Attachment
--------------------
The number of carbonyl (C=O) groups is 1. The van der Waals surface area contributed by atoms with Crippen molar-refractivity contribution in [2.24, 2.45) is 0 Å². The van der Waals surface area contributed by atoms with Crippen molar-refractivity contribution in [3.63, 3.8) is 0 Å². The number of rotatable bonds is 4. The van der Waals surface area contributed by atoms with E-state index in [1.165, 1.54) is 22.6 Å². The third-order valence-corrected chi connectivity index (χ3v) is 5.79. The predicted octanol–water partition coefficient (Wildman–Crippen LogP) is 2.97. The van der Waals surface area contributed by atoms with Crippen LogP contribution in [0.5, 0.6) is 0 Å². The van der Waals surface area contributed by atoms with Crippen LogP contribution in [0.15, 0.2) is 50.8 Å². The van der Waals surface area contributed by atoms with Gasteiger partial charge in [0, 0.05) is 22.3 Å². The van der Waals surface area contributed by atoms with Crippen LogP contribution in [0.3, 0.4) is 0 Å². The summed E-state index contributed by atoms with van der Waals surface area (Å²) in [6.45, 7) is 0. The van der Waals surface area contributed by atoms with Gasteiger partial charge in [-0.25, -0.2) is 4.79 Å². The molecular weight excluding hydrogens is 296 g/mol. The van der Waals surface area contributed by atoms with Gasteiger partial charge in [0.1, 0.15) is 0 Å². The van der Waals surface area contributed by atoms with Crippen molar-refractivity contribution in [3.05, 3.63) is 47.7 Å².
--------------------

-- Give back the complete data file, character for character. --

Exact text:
The number of carbonyl (C=O) groups is 1. The van der Waals surface area contributed by atoms with Crippen molar-refractivity contribution in [2.24, 2.45) is 0 Å². The van der Waals surface area contributed by atoms with Crippen molar-refractivity contribution in [3.63, 3.8) is 0 Å². The number of rotatable bonds is 4. The van der Waals surface area contributed by atoms with E-state index in [1.165, 1.54) is 22.6 Å². The third-order valence-corrected chi connectivity index (χ3v) is 5.79. The predicted octanol–water partition coefficient (Wildman–Crippen LogP) is 2.97. The van der Waals surface area contributed by atoms with Crippen LogP contribution in [0.5, 0.6) is 0 Å². The van der Waals surface area contributed by atoms with Crippen LogP contribution in [0.15, 0.2) is 50.8 Å². The van der Waals surface area contributed by atoms with Gasteiger partial charge in [0, 0.05) is 22.3 Å². The van der Waals surface area contributed by atoms with Crippen LogP contribution in [0.3, 0.4) is 0 Å². The summed E-state index contributed by atoms with van der Waals surface area (Å²) in [6.45, 7) is 0. The van der Waals surface area contributed by atoms with Gasteiger partial charge in [-0.25, -0.2) is 4.79 Å². The molecular weight excluding hydrogens is 296 g/mol. The van der Waals surface area contributed by atoms with Gasteiger partial charge in [0.1, 0.15) is 0 Å². The van der Waals surface area contributed by atoms with Crippen molar-refractivity contribution in [3.05, 3.63) is 47.7 Å².